Polly Matzinger has worked as a bartender, carpenter, jazz musician, playboy bunny, and dog trainer. She is currently chief of the ghost lab and the section on T-Cell Tolerance and Memory. She worried for years that the dominant model of immunity does not explain a wealth of accumulated data and suggested an alternative, the Danger model, which suggests that the immune system is far less concerned with things that are foreign than with those that do damage. This model, whose two major tenets were conceived in a bath and on a field while herding sheep, has very few assumptions and yet explains most of what the immune system seems to do right, as well as most of what it appears to do wrong, covering such areas as transplantation, autoimmunity, and the immunobiology of tumors. The model has been the subject of a BBC “horizon” film and was featured in three other films about immunity, as well as countless articles in both the scientific and the lay press. In 2013, her section was assigned to the Laboratory of Immunogenetics.

Matzinger’s website: https://www.niaid.nih.gov/research/polly-matzinger-phd

Peter Bretscher is interested in how immune responses are regulated to result in self-nonself discrimination and immune class regulation. In more recent decades he has been interested in applying basic understanding to achieve effective vaccination against and treatment of infectious diseases and cancers. He studied physics at Cambridge University, UK, and obtained his PhD (1968) in protein crystallography, also at Cambridge. During his graduate studies he became interested in immunology, and so changed his field of research. He is now a Professor at the University of Saskatchewan, Canada. He has recently authored two books, Rediscovering the Immune System as an Integrated Organ and The Foundations of Immunology and Their Pertinence to Medicine.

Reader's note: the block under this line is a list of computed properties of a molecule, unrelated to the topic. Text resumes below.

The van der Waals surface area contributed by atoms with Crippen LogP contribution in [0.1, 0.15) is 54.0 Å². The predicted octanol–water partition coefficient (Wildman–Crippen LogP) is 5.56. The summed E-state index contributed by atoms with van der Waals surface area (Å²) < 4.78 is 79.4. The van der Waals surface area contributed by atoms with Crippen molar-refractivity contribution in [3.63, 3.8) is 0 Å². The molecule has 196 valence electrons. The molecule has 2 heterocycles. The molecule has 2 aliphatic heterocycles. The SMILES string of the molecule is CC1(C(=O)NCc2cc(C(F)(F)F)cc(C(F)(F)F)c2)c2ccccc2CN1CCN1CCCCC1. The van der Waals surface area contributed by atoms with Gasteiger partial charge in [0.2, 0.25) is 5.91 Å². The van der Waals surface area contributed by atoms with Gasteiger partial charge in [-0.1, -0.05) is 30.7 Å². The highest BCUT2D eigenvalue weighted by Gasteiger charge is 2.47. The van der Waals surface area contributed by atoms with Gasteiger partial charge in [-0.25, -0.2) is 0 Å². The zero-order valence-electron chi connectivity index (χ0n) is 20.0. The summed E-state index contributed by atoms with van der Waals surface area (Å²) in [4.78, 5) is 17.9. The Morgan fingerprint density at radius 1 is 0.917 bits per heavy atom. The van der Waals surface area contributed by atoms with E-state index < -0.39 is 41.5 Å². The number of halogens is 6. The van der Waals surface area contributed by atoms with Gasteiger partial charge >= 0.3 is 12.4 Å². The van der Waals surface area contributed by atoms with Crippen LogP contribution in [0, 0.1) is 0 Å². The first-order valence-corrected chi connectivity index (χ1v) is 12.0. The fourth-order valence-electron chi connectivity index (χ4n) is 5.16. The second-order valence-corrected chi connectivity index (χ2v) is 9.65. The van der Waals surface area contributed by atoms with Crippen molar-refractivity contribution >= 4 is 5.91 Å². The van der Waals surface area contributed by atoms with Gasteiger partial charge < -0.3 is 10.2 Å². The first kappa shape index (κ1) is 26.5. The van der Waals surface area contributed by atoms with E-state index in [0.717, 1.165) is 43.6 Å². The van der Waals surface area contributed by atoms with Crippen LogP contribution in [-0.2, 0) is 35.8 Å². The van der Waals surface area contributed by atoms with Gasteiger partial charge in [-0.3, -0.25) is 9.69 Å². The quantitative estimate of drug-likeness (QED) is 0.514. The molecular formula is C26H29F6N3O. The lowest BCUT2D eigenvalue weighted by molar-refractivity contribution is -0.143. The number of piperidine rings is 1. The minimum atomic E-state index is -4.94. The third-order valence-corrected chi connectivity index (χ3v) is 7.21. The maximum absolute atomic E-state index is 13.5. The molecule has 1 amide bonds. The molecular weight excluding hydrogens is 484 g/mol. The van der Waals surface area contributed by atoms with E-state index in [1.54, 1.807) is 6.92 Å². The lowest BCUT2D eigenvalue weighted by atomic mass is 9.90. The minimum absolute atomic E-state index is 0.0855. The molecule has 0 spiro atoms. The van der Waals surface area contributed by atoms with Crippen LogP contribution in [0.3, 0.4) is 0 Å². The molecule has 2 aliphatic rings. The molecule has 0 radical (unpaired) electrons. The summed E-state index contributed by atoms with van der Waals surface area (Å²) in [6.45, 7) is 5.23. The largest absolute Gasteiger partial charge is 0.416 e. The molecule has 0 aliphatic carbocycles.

Bretscher’s website: https://medicine.usask.ca/profiles/microbiology-and-immunology/peter-bretscher.php#ResearchAreas

Colin Anderson completed a Ph.D. degree at the University of Western Ontario (London Ontario) in the field of immunology and then post-doctoral training at the Institut Curie in Paris France and the National Institutes of Health in Bethesda Maryland. He is currently a full Professor in the Departments of Surgery and Medical Microbiology & Immunology at the University of Alberta and Director of the Division of Surgical Research. He is also a scientist of the Alberta Diabetes Institute (http://adi.ualberta.ca/en/ResearchMembers.aspx) and the Alberta Transplant Institute.  His group’s research is in the interrelated areas of transplantation immunology, diabetes, multiple sclerosis and immune tolerance.